File No. 763.72/1457a
The Secretary of State to the Ambassador in Great Britain (Page)
1140. Referring to communications repeated to you last night from German Government and the one repeated herein, from these you will see that the German Government specifically exempts imported foodstuffs and also expresses willingness to have foodstuffs from America distributed by American organizations. These propositions would seem to remove the reasons given by Great Britain for stopping food intended for non-combatants. In giving these notes to Sir Edward Grey for his information, please make clear to him informally the position in which this Government finds itself. It cannot escape the conviction that a policy which seeks to keep food from non-combatants, from the civil population, of a whole nation, will create a very unfavorable impression throughout the world. It will certainly create, is already showing signs of creating, a strong revulsion of feeling in this country and the result might very easily be such a condemnation of that policy by American opinion, in view of the explicit assurances of the German notes sent last evening and herein, as to be very embarrassing to this Government if it took an inactive position. In the interest of the absolute good feeling that subsists between us these considerations should be very frankly stated. You may suggest that it seems probable that the war zone order would be withdrawn if the food question could be adjusted.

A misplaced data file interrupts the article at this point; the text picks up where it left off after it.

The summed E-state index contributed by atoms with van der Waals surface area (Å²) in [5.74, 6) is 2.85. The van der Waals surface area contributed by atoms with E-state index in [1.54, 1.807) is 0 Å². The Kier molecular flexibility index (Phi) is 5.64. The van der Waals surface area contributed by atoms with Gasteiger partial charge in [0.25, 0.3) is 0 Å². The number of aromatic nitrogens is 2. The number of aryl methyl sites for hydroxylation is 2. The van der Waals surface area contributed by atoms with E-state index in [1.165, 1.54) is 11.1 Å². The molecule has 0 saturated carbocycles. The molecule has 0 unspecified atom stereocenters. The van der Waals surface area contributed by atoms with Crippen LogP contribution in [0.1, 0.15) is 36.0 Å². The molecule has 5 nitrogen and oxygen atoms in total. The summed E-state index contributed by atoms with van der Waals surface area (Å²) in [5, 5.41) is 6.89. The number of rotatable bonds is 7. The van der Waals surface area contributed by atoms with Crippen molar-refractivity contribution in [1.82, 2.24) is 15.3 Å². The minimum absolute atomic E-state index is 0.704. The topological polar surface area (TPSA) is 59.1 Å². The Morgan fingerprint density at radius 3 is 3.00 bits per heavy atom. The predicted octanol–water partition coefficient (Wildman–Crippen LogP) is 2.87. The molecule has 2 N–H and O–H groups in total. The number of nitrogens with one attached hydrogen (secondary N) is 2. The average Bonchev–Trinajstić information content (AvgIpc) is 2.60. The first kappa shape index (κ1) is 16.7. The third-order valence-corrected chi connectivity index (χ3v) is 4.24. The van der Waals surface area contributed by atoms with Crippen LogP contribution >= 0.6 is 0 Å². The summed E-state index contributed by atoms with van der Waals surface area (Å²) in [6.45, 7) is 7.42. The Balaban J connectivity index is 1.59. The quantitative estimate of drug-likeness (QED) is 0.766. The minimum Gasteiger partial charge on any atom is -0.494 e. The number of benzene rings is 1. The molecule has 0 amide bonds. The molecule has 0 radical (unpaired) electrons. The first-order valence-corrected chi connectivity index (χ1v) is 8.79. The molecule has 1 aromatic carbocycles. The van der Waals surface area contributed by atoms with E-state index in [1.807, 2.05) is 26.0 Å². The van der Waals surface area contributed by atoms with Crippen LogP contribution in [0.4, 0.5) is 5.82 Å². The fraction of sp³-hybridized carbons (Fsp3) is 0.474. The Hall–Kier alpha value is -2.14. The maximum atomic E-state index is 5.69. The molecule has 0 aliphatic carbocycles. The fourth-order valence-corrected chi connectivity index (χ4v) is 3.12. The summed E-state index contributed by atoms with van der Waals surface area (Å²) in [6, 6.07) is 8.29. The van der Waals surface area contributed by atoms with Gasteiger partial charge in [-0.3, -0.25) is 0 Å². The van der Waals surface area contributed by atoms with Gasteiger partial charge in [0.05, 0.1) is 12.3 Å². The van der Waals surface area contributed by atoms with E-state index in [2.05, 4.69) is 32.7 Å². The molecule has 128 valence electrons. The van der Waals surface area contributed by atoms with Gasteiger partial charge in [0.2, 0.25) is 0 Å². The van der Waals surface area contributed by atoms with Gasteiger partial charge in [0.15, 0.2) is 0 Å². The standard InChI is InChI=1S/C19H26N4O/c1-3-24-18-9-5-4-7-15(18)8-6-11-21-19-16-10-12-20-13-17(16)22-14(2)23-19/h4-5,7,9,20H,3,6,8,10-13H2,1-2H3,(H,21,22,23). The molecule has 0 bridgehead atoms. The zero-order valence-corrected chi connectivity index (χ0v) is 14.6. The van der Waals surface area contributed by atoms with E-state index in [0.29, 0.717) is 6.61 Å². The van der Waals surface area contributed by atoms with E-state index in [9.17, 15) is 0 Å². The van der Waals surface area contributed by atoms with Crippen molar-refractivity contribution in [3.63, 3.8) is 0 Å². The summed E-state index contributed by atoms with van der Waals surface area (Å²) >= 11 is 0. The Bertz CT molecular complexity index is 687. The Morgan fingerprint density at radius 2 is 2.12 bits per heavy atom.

Note from German Embassy, February 15, follows:
[The German note here quoted is printed above.1]